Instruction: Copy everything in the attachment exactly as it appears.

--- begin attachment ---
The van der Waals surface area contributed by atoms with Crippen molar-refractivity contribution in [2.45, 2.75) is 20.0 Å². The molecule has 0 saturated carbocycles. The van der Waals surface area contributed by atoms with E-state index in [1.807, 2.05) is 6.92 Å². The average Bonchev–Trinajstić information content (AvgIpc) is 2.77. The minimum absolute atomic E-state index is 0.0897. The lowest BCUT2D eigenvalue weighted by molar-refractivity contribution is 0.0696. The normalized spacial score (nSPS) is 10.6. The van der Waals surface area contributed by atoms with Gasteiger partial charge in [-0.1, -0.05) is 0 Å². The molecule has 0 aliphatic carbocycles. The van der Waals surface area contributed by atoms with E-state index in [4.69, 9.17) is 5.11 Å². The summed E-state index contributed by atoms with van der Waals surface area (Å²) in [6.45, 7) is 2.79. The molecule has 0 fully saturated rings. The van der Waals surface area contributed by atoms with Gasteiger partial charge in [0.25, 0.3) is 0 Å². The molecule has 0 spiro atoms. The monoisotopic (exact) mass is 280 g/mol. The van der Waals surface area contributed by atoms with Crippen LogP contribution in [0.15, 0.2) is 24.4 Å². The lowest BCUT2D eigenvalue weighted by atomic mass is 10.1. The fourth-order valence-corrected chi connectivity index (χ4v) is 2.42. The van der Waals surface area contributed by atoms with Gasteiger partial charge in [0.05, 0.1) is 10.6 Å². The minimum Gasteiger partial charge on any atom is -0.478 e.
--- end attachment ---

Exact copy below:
The van der Waals surface area contributed by atoms with Crippen molar-refractivity contribution in [2.45, 2.75) is 20.0 Å². The molecule has 0 saturated carbocycles. The van der Waals surface area contributed by atoms with E-state index in [1.807, 2.05) is 6.92 Å². The average Bonchev–Trinajstić information content (AvgIpc) is 2.77. The minimum absolute atomic E-state index is 0.0897. The lowest BCUT2D eigenvalue weighted by molar-refractivity contribution is 0.0696. The normalized spacial score (nSPS) is 10.6. The van der Waals surface area contributed by atoms with Gasteiger partial charge in [-0.1, -0.05) is 0 Å². The molecule has 0 aliphatic carbocycles. The van der Waals surface area contributed by atoms with E-state index in [4.69, 9.17) is 5.11 Å². The summed E-state index contributed by atoms with van der Waals surface area (Å²) in [6.45, 7) is 2.79. The molecule has 0 fully saturated rings. The van der Waals surface area contributed by atoms with Gasteiger partial charge in [0.25, 0.3) is 0 Å². The molecule has 0 spiro atoms. The monoisotopic (exact) mass is 280 g/mol. The van der Waals surface area contributed by atoms with Crippen LogP contribution in [0.15, 0.2) is 24.4 Å². The lowest BCUT2D eigenvalue weighted by atomic mass is 10.1. The fourth-order valence-corrected chi connectivity index (χ4v) is 2.42. The van der Waals surface area contributed by atoms with Gasteiger partial charge in [0.05, 0.1) is 10.6 Å². The minimum Gasteiger partial charge on any atom is -0.478 e.